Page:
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A QUESTION OF THE SOUL
Charles W. Thayer
August 15, 1960
On the eve of the 1960 Games, the survival of the Olympic movement hangs on an issue which has defied definition—amateurism. Out of the welter of conflicting arguments among men and nations a well-known author, diplomat and sportsman draws on his years in the Western and Soviet worlds to clarify the issue and discusses possible solutions
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August 15, 1960

A Question Of The Soul

On the eve of the 1960 Games, the survival of the Olympic movement hangs on an issue which has defied definition—amateurism. Out of the welter of conflicting arguments among men and nations a well-known author, diplomat and sportsman draws on his years in the Western and Soviet worlds to clarify the issue and discusses possible solutions

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Take the sad story of Edik Streltsov, the star center forward of the Soviet Olympic soccer team who generally played for the Torpedo sports club attached to the Likhachev auto works in Moscow. Two years ago Streltsov landed in court charged with rape, induced, the prosecutor said, by the regal way he was kept by the Torpedo club. Asked by the judge where he worked, Streltsov answered: "At the Likhachev plant."

"And what do you do there?" the judge asked.

"I play soccer," he answered nonchalantly.

In addition to a handsome salary and frequent bonuses, Streltsov also had an apartment for himself, his wife and child.

"Is it customary for ordinary workers to get an apartment like that?" a newspaper reporter asked the factory management.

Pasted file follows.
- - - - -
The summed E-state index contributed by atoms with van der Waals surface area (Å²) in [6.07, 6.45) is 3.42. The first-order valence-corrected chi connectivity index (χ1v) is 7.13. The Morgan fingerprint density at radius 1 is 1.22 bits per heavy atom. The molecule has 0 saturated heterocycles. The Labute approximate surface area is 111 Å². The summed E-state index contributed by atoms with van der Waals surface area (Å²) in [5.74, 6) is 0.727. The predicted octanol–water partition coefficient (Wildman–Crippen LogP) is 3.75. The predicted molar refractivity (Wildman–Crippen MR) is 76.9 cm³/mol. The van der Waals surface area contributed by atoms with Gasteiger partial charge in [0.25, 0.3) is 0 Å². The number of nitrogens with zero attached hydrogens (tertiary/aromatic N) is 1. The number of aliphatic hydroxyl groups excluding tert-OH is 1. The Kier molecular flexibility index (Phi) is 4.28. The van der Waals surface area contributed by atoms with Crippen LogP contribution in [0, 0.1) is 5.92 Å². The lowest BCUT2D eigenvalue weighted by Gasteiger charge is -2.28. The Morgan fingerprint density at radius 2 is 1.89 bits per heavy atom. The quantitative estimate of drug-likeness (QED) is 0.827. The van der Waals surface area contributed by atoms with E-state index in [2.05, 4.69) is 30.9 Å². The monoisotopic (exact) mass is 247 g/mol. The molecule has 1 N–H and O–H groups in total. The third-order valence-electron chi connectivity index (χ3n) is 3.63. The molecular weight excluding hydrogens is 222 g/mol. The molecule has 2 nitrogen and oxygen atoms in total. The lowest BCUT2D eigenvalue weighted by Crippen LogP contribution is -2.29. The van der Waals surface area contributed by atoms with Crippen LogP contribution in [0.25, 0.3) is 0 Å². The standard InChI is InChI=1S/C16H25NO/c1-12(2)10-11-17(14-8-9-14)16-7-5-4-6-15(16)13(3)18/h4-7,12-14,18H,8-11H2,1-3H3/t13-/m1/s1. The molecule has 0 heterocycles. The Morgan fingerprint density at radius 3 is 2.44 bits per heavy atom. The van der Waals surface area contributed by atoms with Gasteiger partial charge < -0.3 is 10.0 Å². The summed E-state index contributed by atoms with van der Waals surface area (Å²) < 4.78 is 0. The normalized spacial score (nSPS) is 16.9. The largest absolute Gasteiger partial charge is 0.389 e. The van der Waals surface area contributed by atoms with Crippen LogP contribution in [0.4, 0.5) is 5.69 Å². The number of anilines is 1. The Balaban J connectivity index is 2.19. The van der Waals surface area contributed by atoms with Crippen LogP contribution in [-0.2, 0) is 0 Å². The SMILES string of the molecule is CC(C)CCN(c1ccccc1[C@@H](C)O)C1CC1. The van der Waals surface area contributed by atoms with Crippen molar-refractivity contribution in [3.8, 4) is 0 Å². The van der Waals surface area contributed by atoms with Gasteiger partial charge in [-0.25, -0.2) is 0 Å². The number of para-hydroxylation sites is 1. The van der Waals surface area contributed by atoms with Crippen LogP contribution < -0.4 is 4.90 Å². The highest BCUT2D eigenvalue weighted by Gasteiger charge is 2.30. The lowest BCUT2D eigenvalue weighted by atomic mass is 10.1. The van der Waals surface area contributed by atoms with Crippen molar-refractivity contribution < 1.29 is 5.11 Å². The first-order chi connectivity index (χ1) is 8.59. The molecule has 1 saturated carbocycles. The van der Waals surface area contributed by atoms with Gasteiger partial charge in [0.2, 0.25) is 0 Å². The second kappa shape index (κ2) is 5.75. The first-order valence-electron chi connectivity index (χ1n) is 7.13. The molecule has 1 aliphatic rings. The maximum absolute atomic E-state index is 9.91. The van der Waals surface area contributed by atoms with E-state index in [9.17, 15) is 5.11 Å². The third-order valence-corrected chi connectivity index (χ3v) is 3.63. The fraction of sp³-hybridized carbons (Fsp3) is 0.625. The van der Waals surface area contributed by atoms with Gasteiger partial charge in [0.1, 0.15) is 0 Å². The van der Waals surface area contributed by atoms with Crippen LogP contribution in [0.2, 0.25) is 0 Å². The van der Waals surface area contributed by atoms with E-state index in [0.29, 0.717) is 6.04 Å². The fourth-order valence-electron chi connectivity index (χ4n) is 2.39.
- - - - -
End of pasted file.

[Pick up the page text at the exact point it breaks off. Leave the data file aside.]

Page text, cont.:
"Streltsov is no ordinary worker," was the reply. "He is a personality." Komsomolskaya Pravda, the Communist youth organ which revealed the story, also reported that whenever he was chided for drunken behavior, Streltsov threatened to quit the Torpedo club and join up with the rival Dynamo team.

His status as a personality notwithstanding, Streltsov was given 12 years hard labor.

Streltsov's story is by no means unique. Only a few months ago Komsomolskaya Pravda wrote about a gymnast, Dmitri Leonkin, who was a medalist at the Helsinki Games. Leonkin had started his athletic career, the newspaper said, as a modest, hard-working boy, but success had soon gone to his head. He insisted on the exclusive use of a gymnasium when he trained. He demanded that the government provide transportation for his family when he traveled to tournaments. When he won, he complained that the painted scrolls he was awarded had no cash value and added sourly that he was not a collector of pretty pictures.

THE SPORTING LIFE

To appease Leonkin, the sports authorities gave him an apartment in the heart of Moscow and enrolled him in the Senior Trainers' Institute, where he trained in the mornings and loafed the rest of the day. When asked to coach a team of youngsters, he refused, saying it bored him. Apparently loafing also bored him, for in the words of Komsomolskaya Pravda he, like Streltsov, took to "drinking and debauchery," and in the end he wound up in court charged with rolling a fellow drunk.

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